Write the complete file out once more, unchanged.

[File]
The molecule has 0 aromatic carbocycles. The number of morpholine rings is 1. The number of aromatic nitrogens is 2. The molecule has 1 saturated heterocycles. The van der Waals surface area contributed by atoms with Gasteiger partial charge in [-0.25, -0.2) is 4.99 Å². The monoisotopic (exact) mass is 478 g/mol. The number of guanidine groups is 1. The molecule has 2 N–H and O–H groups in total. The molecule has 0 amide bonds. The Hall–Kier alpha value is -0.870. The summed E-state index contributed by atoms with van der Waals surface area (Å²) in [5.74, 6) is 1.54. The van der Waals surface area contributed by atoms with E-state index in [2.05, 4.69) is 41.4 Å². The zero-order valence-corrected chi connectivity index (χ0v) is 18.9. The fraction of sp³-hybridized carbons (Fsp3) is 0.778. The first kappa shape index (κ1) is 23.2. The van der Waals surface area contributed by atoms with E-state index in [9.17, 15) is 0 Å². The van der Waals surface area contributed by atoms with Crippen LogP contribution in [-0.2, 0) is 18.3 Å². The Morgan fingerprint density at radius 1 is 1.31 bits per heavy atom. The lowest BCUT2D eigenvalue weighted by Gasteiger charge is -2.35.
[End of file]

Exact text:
The molecule has 0 aromatic carbocycles. The number of morpholine rings is 1. The number of aromatic nitrogens is 2. The molecule has 1 saturated heterocycles. The van der Waals surface area contributed by atoms with Gasteiger partial charge in [-0.25, -0.2) is 4.99 Å². The monoisotopic (exact) mass is 478 g/mol. The number of guanidine groups is 1. The molecule has 2 N–H and O–H groups in total. The molecule has 0 amide bonds. The Hall–Kier alpha value is -0.870. The summed E-state index contributed by atoms with van der Waals surface area (Å²) in [5.74, 6) is 1.54. The van der Waals surface area contributed by atoms with E-state index in [2.05, 4.69) is 41.4 Å². The zero-order valence-corrected chi connectivity index (χ0v) is 18.9. The fraction of sp³-hybridized carbons (Fsp3) is 0.778. The first kappa shape index (κ1) is 23.2. The van der Waals surface area contributed by atoms with E-state index in [9.17, 15) is 0 Å². The van der Waals surface area contributed by atoms with Crippen LogP contribution in [-0.2, 0) is 18.3 Å². The Morgan fingerprint density at radius 1 is 1.31 bits per heavy atom. The lowest BCUT2D eigenvalue weighted by Gasteiger charge is -2.35.